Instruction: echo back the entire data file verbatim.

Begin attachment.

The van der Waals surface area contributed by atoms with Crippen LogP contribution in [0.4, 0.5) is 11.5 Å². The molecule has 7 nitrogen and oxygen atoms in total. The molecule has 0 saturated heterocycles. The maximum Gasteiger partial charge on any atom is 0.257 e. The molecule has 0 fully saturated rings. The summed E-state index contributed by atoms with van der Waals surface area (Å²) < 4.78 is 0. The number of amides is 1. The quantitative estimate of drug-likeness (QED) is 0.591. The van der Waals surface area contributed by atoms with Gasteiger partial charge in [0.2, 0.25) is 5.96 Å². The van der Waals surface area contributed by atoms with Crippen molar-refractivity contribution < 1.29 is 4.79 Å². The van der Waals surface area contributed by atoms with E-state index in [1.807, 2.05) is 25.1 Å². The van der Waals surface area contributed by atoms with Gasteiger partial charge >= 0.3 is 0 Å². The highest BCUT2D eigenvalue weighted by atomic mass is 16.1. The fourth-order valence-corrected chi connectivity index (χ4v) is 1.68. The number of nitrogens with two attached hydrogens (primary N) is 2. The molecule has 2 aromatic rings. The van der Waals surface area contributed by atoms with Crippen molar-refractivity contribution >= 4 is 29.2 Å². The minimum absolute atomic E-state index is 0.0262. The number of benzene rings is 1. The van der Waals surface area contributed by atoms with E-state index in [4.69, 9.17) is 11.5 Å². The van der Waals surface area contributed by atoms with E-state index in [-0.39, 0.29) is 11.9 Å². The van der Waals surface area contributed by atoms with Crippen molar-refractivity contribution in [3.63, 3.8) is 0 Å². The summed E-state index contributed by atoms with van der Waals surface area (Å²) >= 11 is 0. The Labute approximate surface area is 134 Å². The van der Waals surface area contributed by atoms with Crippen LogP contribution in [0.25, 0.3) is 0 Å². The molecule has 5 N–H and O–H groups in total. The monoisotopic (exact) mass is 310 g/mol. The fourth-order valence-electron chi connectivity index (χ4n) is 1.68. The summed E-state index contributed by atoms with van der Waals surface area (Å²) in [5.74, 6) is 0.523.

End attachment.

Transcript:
The van der Waals surface area contributed by atoms with Crippen LogP contribution in [0.4, 0.5) is 11.5 Å². The molecule has 7 nitrogen and oxygen atoms in total. The molecule has 0 saturated heterocycles. The maximum Gasteiger partial charge on any atom is 0.257 e. The molecule has 0 fully saturated rings. The summed E-state index contributed by atoms with van der Waals surface area (Å²) < 4.78 is 0. The number of amides is 1. The quantitative estimate of drug-likeness (QED) is 0.591. The van der Waals surface area contributed by atoms with Gasteiger partial charge in [0.2, 0.25) is 5.96 Å². The van der Waals surface area contributed by atoms with Crippen molar-refractivity contribution < 1.29 is 4.79 Å². The van der Waals surface area contributed by atoms with E-state index in [1.807, 2.05) is 25.1 Å². The van der Waals surface area contributed by atoms with Gasteiger partial charge >= 0.3 is 0 Å². The highest BCUT2D eigenvalue weighted by atomic mass is 16.1. The fourth-order valence-corrected chi connectivity index (χ4v) is 1.68. The number of nitrogens with two attached hydrogens (primary N) is 2. The molecule has 2 aromatic rings. The van der Waals surface area contributed by atoms with Crippen molar-refractivity contribution >= 4 is 29.2 Å². The minimum absolute atomic E-state index is 0.0262. The number of benzene rings is 1. The van der Waals surface area contributed by atoms with E-state index in [4.69, 9.17) is 11.5 Å². The van der Waals surface area contributed by atoms with E-state index in [-0.39, 0.29) is 11.9 Å². The van der Waals surface area contributed by atoms with Crippen molar-refractivity contribution in [3.63, 3.8) is 0 Å². The summed E-state index contributed by atoms with van der Waals surface area (Å²) >= 11 is 0. The Labute approximate surface area is 134 Å². The van der Waals surface area contributed by atoms with Crippen LogP contribution in [0.25, 0.3) is 0 Å². The molecule has 5 N–H and O–H groups in total. The monoisotopic (exact) mass is 310 g/mol. The fourth-order valence-electron chi connectivity index (χ4n) is 1.68. The summed E-state index contributed by atoms with van der Waals surface area (Å²) in [5.74, 6) is 0.523.